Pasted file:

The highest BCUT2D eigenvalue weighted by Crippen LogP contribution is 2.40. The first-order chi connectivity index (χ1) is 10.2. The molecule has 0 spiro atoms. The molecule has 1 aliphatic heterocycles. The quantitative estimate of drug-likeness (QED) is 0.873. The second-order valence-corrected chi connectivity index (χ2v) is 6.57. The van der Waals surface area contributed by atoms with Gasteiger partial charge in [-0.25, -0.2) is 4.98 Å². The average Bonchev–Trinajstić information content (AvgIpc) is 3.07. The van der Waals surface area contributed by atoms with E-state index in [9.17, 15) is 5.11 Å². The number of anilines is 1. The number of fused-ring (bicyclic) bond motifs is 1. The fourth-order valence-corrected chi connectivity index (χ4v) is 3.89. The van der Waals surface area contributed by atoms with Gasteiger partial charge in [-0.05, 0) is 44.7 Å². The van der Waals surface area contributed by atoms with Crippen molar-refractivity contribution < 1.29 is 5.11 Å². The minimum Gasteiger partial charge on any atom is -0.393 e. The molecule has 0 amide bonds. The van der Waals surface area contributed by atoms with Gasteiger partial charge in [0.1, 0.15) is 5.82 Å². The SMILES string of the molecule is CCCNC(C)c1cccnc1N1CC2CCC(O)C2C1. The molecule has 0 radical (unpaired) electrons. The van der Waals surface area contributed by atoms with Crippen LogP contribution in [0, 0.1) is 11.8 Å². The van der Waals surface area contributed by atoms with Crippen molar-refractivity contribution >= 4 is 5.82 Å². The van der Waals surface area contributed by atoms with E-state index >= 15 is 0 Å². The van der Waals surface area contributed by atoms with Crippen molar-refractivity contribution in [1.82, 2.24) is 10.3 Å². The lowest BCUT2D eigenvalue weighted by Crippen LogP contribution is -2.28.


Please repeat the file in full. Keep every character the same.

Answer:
The highest BCUT2D eigenvalue weighted by Crippen LogP contribution is 2.40. The first-order chi connectivity index (χ1) is 10.2. The molecule has 0 spiro atoms. The molecule has 1 aliphatic heterocycles. The quantitative estimate of drug-likeness (QED) is 0.873. The second-order valence-corrected chi connectivity index (χ2v) is 6.57. The van der Waals surface area contributed by atoms with Gasteiger partial charge in [-0.25, -0.2) is 4.98 Å². The average Bonchev–Trinajstić information content (AvgIpc) is 3.07. The van der Waals surface area contributed by atoms with E-state index in [9.17, 15) is 5.11 Å². The number of anilines is 1. The number of fused-ring (bicyclic) bond motifs is 1. The fourth-order valence-corrected chi connectivity index (χ4v) is 3.89. The van der Waals surface area contributed by atoms with Gasteiger partial charge in [-0.05, 0) is 44.7 Å². The van der Waals surface area contributed by atoms with Crippen molar-refractivity contribution < 1.29 is 5.11 Å². The minimum Gasteiger partial charge on any atom is -0.393 e. The molecule has 0 amide bonds. The van der Waals surface area contributed by atoms with Gasteiger partial charge in [0.1, 0.15) is 5.82 Å². The SMILES string of the molecule is CCCNC(C)c1cccnc1N1CC2CCC(O)C2C1. The molecule has 0 radical (unpaired) electrons. The van der Waals surface area contributed by atoms with Crippen LogP contribution in [0, 0.1) is 11.8 Å². The van der Waals surface area contributed by atoms with Crippen molar-refractivity contribution >= 4 is 5.82 Å². The van der Waals surface area contributed by atoms with E-state index >= 15 is 0 Å². The van der Waals surface area contributed by atoms with Crippen molar-refractivity contribution in [1.82, 2.24) is 10.3 Å². The lowest BCUT2D eigenvalue weighted by Crippen LogP contribution is -2.28.